[1] The live demo is provided "as is", without any guarantees of fitness for purpose, and without any promise of either usefulness or entertainment value. The service will be online for as long as I have the resources available to run it (a few weeks probably).
Oh yes, I'm logging your queries, and rest assured, I will be reading them all. I am tremendously curious to see what you come up with, and I want to enjoy all the entertaining or edifying examples that you find.
[2] the morning paper. an interesting/influential/important paper from the world of CS every weekday morning, as selected by Adrian Colyer.
[3] Understanding deep learning requires rethinking generalization. Chiyuan Zhang, Samy Bengio, Moritz Hardt, Benjamin Recht, Oriol Vinyals. ICLR 2017 conference submission.¬eId=Sy8gdB9xx
[4] OPUS, the open parallel corpus. Jörg Tiedemann.
[5] OpenSubtitles2016: Extracting Large Parallel Corpora from Movie and TV Subtitles. Pierre Lison, Jörg Tiedemann.
[6] OpenNMT: Open-Source Toolkit for Neural Machine Translation.
[7] My Journey into "Neural Land". Guest Post by Terence Lewis on the eMpTy Pages blog.
[8] Never trust anyone who brags about their BLEU scores without giving any context. I’m not giving you any context, but you have the live demo to see the output for yourself.
Also, a few words about this score. I calculated it on a validation set that contains 3k random segment pairs removed from the corpus before training. So they are in-domain sentences, but they were not part of the training set. The score was calculated on the detokenized text, which is established MT practice, except in NMT circles, who seem to prefer the tokenized text, for reasons that still escape me.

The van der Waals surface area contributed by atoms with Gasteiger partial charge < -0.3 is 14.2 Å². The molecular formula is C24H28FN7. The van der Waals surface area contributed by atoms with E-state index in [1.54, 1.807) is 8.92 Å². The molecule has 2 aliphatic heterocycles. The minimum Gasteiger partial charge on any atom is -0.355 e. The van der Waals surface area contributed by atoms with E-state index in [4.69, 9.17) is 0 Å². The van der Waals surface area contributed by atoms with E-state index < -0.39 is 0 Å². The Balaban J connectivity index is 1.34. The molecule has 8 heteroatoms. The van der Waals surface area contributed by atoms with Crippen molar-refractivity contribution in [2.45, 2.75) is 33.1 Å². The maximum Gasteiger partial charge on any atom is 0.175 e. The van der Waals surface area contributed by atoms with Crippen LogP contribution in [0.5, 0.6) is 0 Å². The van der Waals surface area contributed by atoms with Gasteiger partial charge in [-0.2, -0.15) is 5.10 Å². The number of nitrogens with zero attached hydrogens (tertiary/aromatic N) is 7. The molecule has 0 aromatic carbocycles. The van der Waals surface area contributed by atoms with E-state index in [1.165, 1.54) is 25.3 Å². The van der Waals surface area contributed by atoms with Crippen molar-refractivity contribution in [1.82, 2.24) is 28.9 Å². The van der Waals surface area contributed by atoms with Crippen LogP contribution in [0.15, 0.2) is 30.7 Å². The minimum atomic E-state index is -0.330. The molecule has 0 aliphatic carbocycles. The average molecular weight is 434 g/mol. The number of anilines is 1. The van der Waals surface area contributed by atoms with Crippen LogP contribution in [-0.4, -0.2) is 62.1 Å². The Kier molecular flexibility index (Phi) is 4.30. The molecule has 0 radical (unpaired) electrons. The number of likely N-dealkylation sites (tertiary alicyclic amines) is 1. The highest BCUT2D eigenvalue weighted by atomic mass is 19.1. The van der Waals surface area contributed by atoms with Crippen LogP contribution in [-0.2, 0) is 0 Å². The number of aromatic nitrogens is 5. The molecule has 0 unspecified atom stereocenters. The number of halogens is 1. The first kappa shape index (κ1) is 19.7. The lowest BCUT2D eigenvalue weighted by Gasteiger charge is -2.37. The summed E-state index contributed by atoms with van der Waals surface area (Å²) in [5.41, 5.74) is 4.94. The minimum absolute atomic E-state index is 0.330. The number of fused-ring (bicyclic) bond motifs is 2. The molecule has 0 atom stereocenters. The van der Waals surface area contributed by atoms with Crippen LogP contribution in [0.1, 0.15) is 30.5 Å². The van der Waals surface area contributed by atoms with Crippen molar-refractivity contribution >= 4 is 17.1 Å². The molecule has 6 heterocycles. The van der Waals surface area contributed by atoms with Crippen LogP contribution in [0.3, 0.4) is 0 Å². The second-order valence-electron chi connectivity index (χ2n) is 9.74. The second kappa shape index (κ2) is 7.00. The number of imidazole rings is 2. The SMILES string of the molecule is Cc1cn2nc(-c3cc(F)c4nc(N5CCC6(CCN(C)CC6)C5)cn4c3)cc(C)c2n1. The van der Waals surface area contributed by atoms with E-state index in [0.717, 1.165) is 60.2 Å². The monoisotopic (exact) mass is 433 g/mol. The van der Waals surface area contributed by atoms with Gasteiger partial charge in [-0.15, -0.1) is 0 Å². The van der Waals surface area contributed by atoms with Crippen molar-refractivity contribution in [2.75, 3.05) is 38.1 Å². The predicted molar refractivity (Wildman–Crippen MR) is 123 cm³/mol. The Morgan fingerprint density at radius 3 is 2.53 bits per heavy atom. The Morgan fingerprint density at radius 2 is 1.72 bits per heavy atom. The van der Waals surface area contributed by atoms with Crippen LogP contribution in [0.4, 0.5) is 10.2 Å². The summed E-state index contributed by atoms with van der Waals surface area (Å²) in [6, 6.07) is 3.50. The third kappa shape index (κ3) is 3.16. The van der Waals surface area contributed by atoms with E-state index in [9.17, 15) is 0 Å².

And if you want to max out on the metrics fetish, the validation set’s TER score is 47.28. There. I said it.
[9] Don’t get me wrong, I’m a great fan of unks. They can attend my parties anytime, even without an invitation. If I had a farm I would be raising unks because they are the cutest creatures ever.
[10] Electric sheep. Mark Liberman on Language Log.
[11] From the same Language Log post quoted previously. Translations were retrieved on August 6, 2017; they are likely to change when Google updates their system.

[12] English Chatbot advice
[13] Harrap's English-Brazilian Portuguese business dictionary. Terence Lewis, Lígia Xavier, Cláudio Solano. [link]
[14] 101 Things a Translator Needs to Know. ISBN 978-91-637-5411-1

Gábor Ugray is co-founder of Kilgray, creators of the memoQ collaborative translation environment and TMS. He is now Kilgray’s Head of Innovation, and when he’s not busy building MVPs, he blogs at and tweets as @twilliability.

Monday, July 24, 2017

The Ongoing Neural Machine Translation Momentum